"He has a way to go, but he has that willingness to work," Don Sweeney said, way back in the summer of 2007.
A young Krejci kept working.
In 2007-08, he made the Bruins' opening night roster along with Milan Lucic, but spent another season going back and forth on I-95 between Boston and Providence. It wasn't until 2008-09 when he assumed his first full-time role in the Spoked-B.
"I think right from his first training camp, he showed some amazing skills and poise with the puck and also smarts," Bergeron recalled. "I think he’s got a very high hockey IQ and you can tell that every time he’s got the puck. He makes other players around him better and he’s definitely a great guy off the ice as well."
"He’s developed as a leader, but also a great player. It’s been great to see it, and be there to notice it."
Krejci was awarded the "A" as alternate captain prior to the 2013-14 season, following the departure of Andrew Ference. With voices like Shawn Thornton and Jarome Iginla gone from the room for 2014-15, Krejci is looking to assume an even greater role as a leader.
"It was a learning experience for me - it was a little bit new, but I feel like I did an OK job," he said of his first season in the "A."
"Right now, I know how to treat the other guys in the dressing room and I feel like I can take on a bigger role, so I’m ready and I’ll be doing the same thing as I have been always - I’m going to try to be a little bit more vocal in the room and help the younger guys, but lead by example on the ice, and that’s pretty much what you can do."
After 500-plus games in the Spoked-B, Krejci is no longer the 18-year-old Czech trying to carve out a place in the NHL.
The 28-year-old is now the role model of 18-year-olds like David Pastrnak, working towards their own NHL dreams.
Still, Krejci keeps up his willingness to work.
"I feel like I’m in really good shape. So only time will tell, but I feel great," the center said, of his fitness level following a rare long summer of training. "I wanted to come into camp in the best shape I could be."
At camp, Krejci will encounter a situation similar to last September, where he will have to adjust to a new right winger. Loui Eriksson has been pegged with the opportunity to earn that role alongside Krejci and Lucic.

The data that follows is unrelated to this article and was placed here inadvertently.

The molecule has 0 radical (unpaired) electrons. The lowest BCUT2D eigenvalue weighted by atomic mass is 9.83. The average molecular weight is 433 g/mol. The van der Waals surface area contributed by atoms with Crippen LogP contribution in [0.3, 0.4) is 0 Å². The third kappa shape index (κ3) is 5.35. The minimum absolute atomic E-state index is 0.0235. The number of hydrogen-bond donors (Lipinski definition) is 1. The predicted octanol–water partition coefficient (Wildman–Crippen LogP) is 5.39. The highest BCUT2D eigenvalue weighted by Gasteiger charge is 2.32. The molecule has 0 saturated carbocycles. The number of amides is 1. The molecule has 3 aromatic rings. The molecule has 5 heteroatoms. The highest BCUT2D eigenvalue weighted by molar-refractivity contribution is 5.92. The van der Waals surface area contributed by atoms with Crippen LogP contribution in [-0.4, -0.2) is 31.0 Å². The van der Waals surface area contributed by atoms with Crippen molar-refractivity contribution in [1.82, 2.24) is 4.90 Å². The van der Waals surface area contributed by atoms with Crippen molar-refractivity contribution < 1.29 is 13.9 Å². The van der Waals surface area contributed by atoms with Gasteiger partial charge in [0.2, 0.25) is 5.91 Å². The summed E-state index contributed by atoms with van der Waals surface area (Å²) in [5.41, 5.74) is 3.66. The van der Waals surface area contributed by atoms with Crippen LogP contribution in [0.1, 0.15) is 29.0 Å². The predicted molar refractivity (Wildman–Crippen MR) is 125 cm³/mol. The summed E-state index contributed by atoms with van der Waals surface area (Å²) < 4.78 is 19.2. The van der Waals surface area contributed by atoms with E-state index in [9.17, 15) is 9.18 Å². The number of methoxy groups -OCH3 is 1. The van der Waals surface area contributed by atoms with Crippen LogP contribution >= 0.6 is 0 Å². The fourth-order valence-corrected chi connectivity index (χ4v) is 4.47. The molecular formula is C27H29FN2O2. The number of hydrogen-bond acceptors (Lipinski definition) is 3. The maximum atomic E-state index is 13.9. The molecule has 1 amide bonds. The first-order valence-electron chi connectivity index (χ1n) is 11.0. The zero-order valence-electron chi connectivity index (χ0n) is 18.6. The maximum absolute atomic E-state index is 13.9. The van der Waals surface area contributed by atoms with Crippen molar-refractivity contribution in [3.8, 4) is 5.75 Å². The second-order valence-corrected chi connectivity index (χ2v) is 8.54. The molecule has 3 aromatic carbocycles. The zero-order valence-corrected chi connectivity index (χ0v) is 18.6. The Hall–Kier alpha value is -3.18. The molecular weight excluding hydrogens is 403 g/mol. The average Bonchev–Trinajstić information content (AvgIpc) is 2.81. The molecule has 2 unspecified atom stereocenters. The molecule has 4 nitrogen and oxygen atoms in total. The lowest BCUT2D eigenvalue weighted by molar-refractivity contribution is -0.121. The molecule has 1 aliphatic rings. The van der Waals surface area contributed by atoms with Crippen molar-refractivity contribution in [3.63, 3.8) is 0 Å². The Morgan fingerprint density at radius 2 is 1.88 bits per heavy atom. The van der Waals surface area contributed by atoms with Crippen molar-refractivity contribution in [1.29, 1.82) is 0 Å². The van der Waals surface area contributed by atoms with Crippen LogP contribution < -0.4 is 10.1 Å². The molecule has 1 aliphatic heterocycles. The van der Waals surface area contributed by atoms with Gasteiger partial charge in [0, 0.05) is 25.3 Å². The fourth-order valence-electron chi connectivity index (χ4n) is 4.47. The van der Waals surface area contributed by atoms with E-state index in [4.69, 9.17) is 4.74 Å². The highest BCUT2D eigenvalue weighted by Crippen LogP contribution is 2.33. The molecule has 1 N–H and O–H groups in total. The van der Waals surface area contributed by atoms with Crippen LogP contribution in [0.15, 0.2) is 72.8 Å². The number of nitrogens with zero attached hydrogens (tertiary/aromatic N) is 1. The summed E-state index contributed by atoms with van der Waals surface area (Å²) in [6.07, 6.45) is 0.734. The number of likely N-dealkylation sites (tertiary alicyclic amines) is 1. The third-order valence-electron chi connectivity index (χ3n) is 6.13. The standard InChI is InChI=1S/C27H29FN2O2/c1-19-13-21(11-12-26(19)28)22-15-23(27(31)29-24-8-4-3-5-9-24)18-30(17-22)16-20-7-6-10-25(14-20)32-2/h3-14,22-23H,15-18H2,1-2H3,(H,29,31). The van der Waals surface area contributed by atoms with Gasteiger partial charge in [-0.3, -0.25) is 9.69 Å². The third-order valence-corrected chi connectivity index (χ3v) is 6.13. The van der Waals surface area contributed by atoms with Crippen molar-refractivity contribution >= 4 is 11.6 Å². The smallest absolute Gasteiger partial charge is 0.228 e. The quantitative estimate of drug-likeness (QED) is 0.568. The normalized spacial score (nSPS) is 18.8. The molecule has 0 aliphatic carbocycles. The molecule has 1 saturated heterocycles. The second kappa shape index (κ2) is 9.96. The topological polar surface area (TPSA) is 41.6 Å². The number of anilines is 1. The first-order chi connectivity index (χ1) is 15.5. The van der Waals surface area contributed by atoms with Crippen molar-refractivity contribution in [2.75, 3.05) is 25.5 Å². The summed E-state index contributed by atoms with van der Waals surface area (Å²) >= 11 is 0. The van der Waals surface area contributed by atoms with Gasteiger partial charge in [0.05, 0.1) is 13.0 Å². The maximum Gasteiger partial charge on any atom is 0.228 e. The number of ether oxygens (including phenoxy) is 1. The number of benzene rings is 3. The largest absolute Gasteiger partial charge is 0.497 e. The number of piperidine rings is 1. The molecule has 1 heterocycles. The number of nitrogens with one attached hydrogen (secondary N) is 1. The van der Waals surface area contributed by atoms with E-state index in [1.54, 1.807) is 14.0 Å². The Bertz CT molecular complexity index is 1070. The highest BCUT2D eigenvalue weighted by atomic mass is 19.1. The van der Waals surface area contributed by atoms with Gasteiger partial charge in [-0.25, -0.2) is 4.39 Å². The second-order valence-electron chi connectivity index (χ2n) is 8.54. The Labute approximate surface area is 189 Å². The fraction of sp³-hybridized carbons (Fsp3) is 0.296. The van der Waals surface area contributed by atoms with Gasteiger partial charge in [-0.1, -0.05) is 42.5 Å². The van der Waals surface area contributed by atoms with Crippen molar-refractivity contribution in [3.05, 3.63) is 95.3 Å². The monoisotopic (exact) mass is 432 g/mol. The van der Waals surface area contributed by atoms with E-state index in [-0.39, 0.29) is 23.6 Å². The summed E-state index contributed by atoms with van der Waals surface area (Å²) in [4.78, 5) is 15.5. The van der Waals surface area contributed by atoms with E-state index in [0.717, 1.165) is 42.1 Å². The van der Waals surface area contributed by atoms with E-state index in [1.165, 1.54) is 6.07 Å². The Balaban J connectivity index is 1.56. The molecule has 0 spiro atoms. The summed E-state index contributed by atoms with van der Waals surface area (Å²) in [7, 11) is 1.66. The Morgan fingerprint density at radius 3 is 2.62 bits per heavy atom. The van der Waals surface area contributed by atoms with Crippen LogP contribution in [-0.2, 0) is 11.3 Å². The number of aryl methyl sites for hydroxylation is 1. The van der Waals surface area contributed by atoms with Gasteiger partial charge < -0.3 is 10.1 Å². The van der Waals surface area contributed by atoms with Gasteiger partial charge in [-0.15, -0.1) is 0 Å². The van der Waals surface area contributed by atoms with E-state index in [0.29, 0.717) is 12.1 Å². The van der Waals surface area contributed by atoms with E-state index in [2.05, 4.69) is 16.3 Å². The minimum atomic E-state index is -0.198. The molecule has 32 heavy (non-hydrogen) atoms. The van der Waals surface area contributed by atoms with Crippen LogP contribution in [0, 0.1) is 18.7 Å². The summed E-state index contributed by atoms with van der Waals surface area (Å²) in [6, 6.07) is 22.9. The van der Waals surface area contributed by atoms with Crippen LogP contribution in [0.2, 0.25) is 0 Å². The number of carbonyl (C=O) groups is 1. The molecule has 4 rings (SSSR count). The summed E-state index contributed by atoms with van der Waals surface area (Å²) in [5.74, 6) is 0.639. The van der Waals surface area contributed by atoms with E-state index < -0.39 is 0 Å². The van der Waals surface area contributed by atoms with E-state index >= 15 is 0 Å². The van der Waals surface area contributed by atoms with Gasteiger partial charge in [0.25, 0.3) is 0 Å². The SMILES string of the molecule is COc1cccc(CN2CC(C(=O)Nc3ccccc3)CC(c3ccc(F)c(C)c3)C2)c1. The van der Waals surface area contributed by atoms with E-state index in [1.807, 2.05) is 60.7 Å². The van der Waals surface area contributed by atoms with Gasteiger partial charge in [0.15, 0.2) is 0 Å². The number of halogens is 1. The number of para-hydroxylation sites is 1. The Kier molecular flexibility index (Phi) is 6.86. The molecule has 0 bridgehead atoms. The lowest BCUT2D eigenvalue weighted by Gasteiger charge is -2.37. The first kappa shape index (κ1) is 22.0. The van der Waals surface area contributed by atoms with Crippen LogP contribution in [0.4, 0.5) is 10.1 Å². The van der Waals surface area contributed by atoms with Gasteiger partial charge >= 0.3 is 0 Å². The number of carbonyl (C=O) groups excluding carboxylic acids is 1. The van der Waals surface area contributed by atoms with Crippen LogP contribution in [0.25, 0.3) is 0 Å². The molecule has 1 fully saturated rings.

"I’m looking forward to it," said Krejci. "I’m kind of going into this camp - obviously I’ve been here for so many years, but this time you don’t know who’s going to be playing on your right side. It looks like Loui, but we’ll see what happens, so I’m kind of excited [to see] how the camp will go, how we’re going to create chemistry, and we will see what we’re going to do."
Always aiming to improve, Krejci believes having great passers like Eriksson and Lucic on his wings could help him generate more scoring chances.
"I want to get better every year. That's my goal - get more goals, and help the team to win more games," said the playmaker who he led the team with 50 assists last season, but noticeably adopted more of a shoot-first mentality. "Get in a good spot, in a good position for playoffs, and go from there."
Krejci sees the window of opportunity for the Bruins. He's happy to be in the Spoked-B for many years to come, but he's also not getting ahead of himself.
"Just one step at a time. I’m only 28 right now so, I feel like I’m just entering my prime right now," Krejci said. "When I’ll be 35, that’s going to be my last year, and obviously I’m going to try to be the best player I can be at that age. I know it’s not going to be easy, but we’ll see what happens, you know."
"But that’s a long way from now, so I’m just focusing on this year, and we’ll go from there."